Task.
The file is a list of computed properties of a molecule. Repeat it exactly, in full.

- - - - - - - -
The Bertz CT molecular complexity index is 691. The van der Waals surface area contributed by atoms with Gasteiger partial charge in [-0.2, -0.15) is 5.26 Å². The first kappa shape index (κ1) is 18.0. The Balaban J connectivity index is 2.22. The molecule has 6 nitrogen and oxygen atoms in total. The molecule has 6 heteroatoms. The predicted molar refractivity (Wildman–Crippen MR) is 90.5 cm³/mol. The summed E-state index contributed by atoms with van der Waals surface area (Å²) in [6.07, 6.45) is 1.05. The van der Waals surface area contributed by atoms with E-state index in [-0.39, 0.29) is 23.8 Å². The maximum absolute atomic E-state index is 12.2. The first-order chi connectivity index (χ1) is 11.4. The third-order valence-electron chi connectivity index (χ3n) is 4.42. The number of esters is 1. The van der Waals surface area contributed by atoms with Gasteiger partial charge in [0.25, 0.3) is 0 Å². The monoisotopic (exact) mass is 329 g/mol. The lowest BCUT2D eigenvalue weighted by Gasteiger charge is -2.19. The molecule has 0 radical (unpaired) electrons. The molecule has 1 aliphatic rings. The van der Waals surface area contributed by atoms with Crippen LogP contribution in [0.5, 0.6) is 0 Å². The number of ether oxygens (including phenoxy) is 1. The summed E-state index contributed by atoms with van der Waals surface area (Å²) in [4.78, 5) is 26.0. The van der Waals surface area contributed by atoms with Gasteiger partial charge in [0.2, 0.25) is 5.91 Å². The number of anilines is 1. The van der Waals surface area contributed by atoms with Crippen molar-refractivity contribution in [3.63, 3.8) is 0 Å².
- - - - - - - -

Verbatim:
The Bertz CT molecular complexity index is 691. The van der Waals surface area contributed by atoms with Gasteiger partial charge in [-0.2, -0.15) is 5.26 Å². The first kappa shape index (κ1) is 18.0. The Balaban J connectivity index is 2.22. The molecule has 6 nitrogen and oxygen atoms in total. The molecule has 6 heteroatoms. The predicted molar refractivity (Wildman–Crippen MR) is 90.5 cm³/mol. The summed E-state index contributed by atoms with van der Waals surface area (Å²) in [6.07, 6.45) is 1.05. The van der Waals surface area contributed by atoms with E-state index in [-0.39, 0.29) is 23.8 Å². The maximum absolute atomic E-state index is 12.2. The first-order chi connectivity index (χ1) is 11.4. The third-order valence-electron chi connectivity index (χ3n) is 4.42. The number of esters is 1. The van der Waals surface area contributed by atoms with Gasteiger partial charge in [0.25, 0.3) is 0 Å². The monoisotopic (exact) mass is 329 g/mol. The lowest BCUT2D eigenvalue weighted by Gasteiger charge is -2.19. The molecule has 0 radical (unpaired) electrons. The molecule has 1 aliphatic rings. The van der Waals surface area contributed by atoms with Crippen LogP contribution in [0.5, 0.6) is 0 Å². The number of ether oxygens (including phenoxy) is 1. The summed E-state index contributed by atoms with van der Waals surface area (Å²) in [4.78, 5) is 26.0. The van der Waals surface area contributed by atoms with Gasteiger partial charge in [0.2, 0.25) is 5.91 Å². The number of anilines is 1. The van der Waals surface area contributed by atoms with Crippen molar-refractivity contribution in [3.63, 3.8) is 0 Å².